Mislabelling deaths at home
By Garth A. Rattray
The recent news story that Jamaica needs public mortuaries but enlists the services of 14 private undertakers across the island reminds me of an experience that I had.
After many months of suffering, seeing teams of doctors undergoing batteries of investigations, of being subjected to invasive tests and of slow decline, her time had finally and mercifully come. The family matriarch exhaled for the last time at home, in her own bed under the watchful, distraught and tearful eyes of her children.
She had become the head of this tightly knit family when her husband passed away many years before. She was their mother, their teacher, their strength, their support, their last remaining link to their lineage. Now, it all fell to them to step up and fill her shoes. So, they came unbridled, the deluge of childhood memories, the flood of emotions, the recollection of a storm of events that led up to her passing.
The pain won't subside for many years but now it was time to be strong, time to make the final arrangements, time to make the calls, time to have the chosen undertakers treat their mother with gentleness and respect. Time to put her to rest just the way she wanted it.
By now I was there. I confirmed that she had passed, advised the children of the next move - call the police. We waited in silence for them to arrive. They did. The more senior policeman entered calmly and scanned the house as he made his way into the bedroom where the body lay untouched. He scrutinised the surroundings then quizzed us all as he ascertained our identities and reasons for being there. He made notes and inspected the body superficially. Good job, I thought.
But then, when he was told that the chosen undertakers were about to be called, things went sideways. Although I explained that she had been my patient for many years, that she had died from a malignancy and that I had examined her body and pronounced her dead, he insisted that her body must be removed by an undertaker chosen from the Government list, that her body must be taken to the nearby hospital to be pronounced dead by a doctor on duty and then taken away for storage.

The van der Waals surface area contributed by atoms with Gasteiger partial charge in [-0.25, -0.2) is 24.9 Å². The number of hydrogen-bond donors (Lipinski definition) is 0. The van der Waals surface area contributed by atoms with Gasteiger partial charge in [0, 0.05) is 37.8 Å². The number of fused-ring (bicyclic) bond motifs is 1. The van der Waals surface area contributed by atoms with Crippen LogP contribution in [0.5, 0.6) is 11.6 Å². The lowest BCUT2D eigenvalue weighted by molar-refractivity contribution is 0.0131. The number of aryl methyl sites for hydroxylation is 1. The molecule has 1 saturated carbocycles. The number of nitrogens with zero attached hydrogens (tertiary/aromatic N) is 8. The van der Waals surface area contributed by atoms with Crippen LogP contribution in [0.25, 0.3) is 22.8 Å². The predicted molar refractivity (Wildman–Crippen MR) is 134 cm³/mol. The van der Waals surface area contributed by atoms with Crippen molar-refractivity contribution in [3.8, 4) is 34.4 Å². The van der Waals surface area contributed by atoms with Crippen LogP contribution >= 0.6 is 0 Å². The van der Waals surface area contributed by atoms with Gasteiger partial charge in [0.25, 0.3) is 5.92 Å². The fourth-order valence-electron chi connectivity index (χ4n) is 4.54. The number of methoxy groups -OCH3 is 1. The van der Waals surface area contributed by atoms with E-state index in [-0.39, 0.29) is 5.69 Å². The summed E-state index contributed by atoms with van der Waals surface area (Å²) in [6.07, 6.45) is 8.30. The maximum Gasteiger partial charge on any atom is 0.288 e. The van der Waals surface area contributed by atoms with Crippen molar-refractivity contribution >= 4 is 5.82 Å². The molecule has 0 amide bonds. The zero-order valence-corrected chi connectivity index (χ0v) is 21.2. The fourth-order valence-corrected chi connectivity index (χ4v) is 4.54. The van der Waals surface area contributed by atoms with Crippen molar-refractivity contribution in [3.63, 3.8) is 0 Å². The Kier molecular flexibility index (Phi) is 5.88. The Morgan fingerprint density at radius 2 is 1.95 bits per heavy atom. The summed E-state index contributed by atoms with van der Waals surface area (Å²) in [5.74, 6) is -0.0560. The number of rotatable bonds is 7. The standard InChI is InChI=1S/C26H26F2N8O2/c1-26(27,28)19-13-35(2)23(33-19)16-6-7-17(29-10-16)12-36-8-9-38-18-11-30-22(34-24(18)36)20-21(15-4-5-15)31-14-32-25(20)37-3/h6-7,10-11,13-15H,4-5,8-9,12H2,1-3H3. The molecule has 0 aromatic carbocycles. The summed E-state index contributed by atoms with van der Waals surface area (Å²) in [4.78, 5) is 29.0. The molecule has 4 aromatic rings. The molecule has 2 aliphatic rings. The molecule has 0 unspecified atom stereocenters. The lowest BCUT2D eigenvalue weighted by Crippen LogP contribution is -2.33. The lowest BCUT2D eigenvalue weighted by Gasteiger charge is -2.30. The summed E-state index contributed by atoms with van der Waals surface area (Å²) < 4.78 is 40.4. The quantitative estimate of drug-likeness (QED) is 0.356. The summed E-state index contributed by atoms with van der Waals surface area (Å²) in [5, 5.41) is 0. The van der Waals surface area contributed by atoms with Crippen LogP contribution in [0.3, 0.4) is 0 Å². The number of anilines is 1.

He went on to say that her body will probably be autopsied. When the relatives got the necessary paperwork they could then transfer her body elsewhere (after paying for storage and transport) or leave it there for final arrangements. Now, her loved ones were experiencing dismay and frustration on top of grief.
However, none of what the policeman said was accurate. Patients who have been seeing a doctor regularly, are terminally ill and die at home only need the police to confirm the absence of foul play. After that, the remains may be taken straight to whatever mortuary the family chooses. In that situation, the remains do not have to be examined by any physician or autopsied. The next step is to get the death certificate from the doctor(s) involved in the patient's care.
The policemen kept referring to her passing as a "sudden death". That was also inaccurate. People dying from terminal diseases or who have illnesses that may lead to death at any time do not die suddenly and their bodies need not be put through the rigours of unexpected or suspicious deaths (autopsies and/or inquiries).
I thought that the particular policeman was uninformed but people claim that some cops are in 'business' with some undertakers. I managed to make a call to a senior police officer who confirmed that the policeman was incorrect in what he told us.
The Government needs to publicise the proper procedure for when someone dies at home. Many unfortunate families go through hell because of situations just like this one.